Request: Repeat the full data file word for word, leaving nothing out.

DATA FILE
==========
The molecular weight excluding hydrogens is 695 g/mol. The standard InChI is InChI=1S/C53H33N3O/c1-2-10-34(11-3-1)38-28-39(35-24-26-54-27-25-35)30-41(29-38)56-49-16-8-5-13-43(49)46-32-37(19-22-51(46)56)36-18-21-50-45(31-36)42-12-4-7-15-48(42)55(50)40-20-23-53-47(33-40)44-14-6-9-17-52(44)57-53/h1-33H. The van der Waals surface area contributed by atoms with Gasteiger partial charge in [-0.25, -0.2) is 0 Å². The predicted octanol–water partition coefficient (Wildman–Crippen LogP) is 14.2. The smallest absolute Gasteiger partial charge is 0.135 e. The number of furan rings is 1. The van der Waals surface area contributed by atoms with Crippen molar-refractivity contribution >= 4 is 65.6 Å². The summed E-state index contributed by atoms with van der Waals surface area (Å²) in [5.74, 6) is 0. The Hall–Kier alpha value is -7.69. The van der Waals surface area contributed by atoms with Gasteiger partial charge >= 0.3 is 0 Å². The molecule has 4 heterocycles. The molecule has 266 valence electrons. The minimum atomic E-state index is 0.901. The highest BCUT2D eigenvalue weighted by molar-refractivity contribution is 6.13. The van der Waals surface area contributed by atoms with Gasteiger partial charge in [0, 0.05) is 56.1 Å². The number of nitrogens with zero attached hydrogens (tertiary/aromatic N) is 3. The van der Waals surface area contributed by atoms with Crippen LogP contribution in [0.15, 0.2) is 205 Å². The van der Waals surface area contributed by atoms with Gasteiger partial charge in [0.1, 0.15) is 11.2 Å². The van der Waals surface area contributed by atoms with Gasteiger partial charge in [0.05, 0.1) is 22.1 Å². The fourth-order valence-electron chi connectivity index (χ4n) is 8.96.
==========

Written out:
The molecular weight excluding hydrogens is 695 g/mol. The standard InChI is InChI=1S/C53H33N3O/c1-2-10-34(11-3-1)38-28-39(35-24-26-54-27-25-35)30-41(29-38)56-49-16-8-5-13-43(49)46-32-37(19-22-51(46)56)36-18-21-50-45(31-36)42-12-4-7-15-48(42)55(50)40-20-23-53-47(33-40)44-14-6-9-17-52(44)57-53/h1-33H. The van der Waals surface area contributed by atoms with Gasteiger partial charge in [-0.25, -0.2) is 0 Å². The predicted octanol–water partition coefficient (Wildman–Crippen LogP) is 14.2. The smallest absolute Gasteiger partial charge is 0.135 e. The number of furan rings is 1. The van der Waals surface area contributed by atoms with Crippen molar-refractivity contribution >= 4 is 65.6 Å². The summed E-state index contributed by atoms with van der Waals surface area (Å²) in [5.74, 6) is 0. The Hall–Kier alpha value is -7.69. The van der Waals surface area contributed by atoms with Gasteiger partial charge >= 0.3 is 0 Å². The molecule has 4 heterocycles. The molecule has 266 valence electrons. The minimum atomic E-state index is 0.901. The highest BCUT2D eigenvalue weighted by molar-refractivity contribution is 6.13. The van der Waals surface area contributed by atoms with Gasteiger partial charge in [0, 0.05) is 56.1 Å². The number of nitrogens with zero attached hydrogens (tertiary/aromatic N) is 3. The van der Waals surface area contributed by atoms with Crippen LogP contribution in [0.15, 0.2) is 205 Å². The van der Waals surface area contributed by atoms with Gasteiger partial charge in [0.1, 0.15) is 11.2 Å². The van der Waals surface area contributed by atoms with Gasteiger partial charge in [0.05, 0.1) is 22.1 Å². The fourth-order valence-electron chi connectivity index (χ4n) is 8.96.